Reviews of Doc

One of 2011’s five best novels. The Washington Post

One of 2011’s ten best novels. The Christian Science Monitor and the Wall Street Journal Online

Doc Holliday is the tragic hero in this terrific bio-epic set in a version of the Old West more realistic yet more riveting than any movie or TV western… Fact and myth-making converge as Russell creates a Dodge City filled with nuggets of surprising history, a city so alive readers can smell the sawdust and hear the tinkling of saloon pianos. Losing their mythic, heroic sheen, figures like Wyatt Earp and Bat Masterson become more captivating for their complexity… Filled with action and humor yet philosophically rich and deeply moving—a magnificent read. Kirkus (starred review)

This is an intelligent and realistic novel that sets a new standard for Western historical fictionAmerican Cowboy

Mary Doria Russell brings Dodge City to life in a colorful group-portrait of famous frontiersmen years before many of them would pass into legend at the O.K. Corral… [T]he rising tension between the corrupt, carousing, and well-armed inhabitants of Dodge and the forces of law represented by the moralistic Wyatt Earp and his brother, Morgan, makes a spectacular background to a memorable year-in-the-life tale of a fiery young Southern gentleman whose loyalty to his friends and love of music outshine even his fragile health and the whiskey-soaked violence of the western frontier. Publishers Weekly

This book is an adventure to read and impossible to put down. Lincoln Star Journal

A bold act of historical reclamation that scrapes off the bull and allows [Wyatt Earp and Doc Holliday] to walk and talk and love and grieve in the dynamic 19th-century world that existed before Hollywood shellacked it into cliches… What’s so beautiful about this novel is the way Russell dismantles rickety legends while reconstructing her own larger-than-life characters on a firmer foundation of historical fact and psychological insight…plumbing the real heroism of these men and enjoying their capacity for tenderness... I am in awe of how confidently Russell rides through this familiar territory and remakes all its rich heroism and tragedy. Washington Post

Eloquent and lyric, Doc … draws its power from the grace and tragedy of lived stories.  Lightspeed Magazine

Russell creatively re-imagines Doc Holliday’s early years in this authentically detailed, evocatively rendered fictional biography. What elevates the novel above standard western mythologies lies in its crystalline characterizations, crackling dialogue, and vivid, less than idyllic descriptions of the time and the place. This robust realization of the man before he was replaced by the legend is not for genre fans only. Booklist

Intense, individual characters, so fully realized that readers can almost physically touch them, fill the novel’s pages… Doc’s restrained but magnificent struggle to rise above the indignities of his disease and of life in Dodge … is one of the delights of this surprisingly luminous and elegant novelThe Oregonian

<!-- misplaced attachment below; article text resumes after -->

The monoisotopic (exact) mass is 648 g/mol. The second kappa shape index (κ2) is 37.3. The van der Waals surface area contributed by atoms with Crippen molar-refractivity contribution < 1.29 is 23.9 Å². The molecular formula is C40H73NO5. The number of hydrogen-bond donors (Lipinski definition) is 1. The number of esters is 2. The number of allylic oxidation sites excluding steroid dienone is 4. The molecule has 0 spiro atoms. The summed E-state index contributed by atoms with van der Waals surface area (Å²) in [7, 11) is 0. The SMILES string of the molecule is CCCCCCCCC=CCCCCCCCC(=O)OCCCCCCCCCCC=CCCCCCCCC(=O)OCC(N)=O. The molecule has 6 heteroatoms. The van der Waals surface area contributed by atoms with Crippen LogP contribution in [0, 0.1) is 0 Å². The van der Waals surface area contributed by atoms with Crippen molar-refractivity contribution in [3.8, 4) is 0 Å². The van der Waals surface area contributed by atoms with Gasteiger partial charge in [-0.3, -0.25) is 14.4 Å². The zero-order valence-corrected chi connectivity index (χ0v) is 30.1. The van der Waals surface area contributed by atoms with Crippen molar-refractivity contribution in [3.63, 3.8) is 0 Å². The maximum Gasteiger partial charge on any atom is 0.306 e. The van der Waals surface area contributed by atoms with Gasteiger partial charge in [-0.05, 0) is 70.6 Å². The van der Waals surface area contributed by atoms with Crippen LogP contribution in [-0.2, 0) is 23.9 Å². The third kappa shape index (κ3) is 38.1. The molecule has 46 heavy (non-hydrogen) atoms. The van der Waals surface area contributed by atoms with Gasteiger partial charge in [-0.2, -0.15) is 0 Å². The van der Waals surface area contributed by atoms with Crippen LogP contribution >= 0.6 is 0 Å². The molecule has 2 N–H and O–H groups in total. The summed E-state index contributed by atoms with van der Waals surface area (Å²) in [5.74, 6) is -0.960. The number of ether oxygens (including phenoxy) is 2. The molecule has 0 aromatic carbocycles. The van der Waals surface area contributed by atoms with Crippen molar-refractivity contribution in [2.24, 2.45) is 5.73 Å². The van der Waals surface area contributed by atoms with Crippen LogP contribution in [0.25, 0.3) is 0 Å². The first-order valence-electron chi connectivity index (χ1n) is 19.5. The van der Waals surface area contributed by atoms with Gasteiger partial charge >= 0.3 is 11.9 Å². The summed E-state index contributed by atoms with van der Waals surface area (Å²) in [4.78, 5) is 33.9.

Fascinating…  A fine murder mystery… Russell’s women are a match for any of the men in Dodge, and their presence in the center of Doc gives the novel an unforced verisimilitude. The Cleveland Plain Dealer

There’s plenty of grit and gunfighting in “Doc,” but also beauty and soul — the truer side of a man who went down in history for one moment of violence. The Wichita Eagle

The writing style fits perfectly with Western setting and characters providing a funny, touching and exciting narration. Russell presents a wholly human Doc Holliday while still allowing for the larger-than-life personality that fueled the folklore in which he has starred for more than a century. Provo Daily Herald

Russell grabs us from the opening sentence [and] holds our interest not with gunfire but by involving us in the turbulent life of the West’s most mythic cow town. Chicago Tribune

Full of well-developed characters and rich historical detail, Russell’s excellent novel will appeal to readers who enjoy a lively and vivid work of historical fiction. The Library Journal

Russell draws a bead on Doc Holliday and nails him — his southern drawl, his innate kindness and the hard steel that lies beneath it — as she re-imagines his story. Well-written and provocative, Doc is a book that will haunt you as you imagine this refined, educated man dwindling to nothing more than a hollow cough and a bloodied handkerchief.  Historical Novels Review

Doc is by far the best historical fiction I have read in many a year... Most adults have an image of Doc Holliday,but it’s a flat and colorless picture. Russell has brought him to life, and made him a complete and intriguing man who will be hard to forget. Illinois News Bulletin

A very sick man when he came to Dodge City in 1878, John Henry Holliday battled tuberculosis, the greatest killer of the 19th century. All the while, he tried to live life to its fullest. That may not be the stuff of legend or the script of a 1950’s horse opera, but in the thoughtful prose of Mary Doria Russell it makes for a moving and memorable portrait of the American West and one of its most enigmatic heroes. 
California Literary Review

A well-researched, powerfully moving account of a friendship struck up in a world about to shift from lawlessness to something that has at least the appearance of civilization…Even stripped of its outsized myths, the Old West remains the stuff of elegy. Richmond Times-Dispatch

In an “author’s note,” Russell says readers will wonder “How much of that was real?” Her answer is “not all of it but a lot more than you might think.” To which I will add that what is “real” includes, paradoxically, what she so deftly transmits: the luminescent aura of a tragic myth.

A superior character study… Russell’s prose honors the haunted son of the Old South whom we have known, to our loss, merely as a gunman and gambler.  America Magazine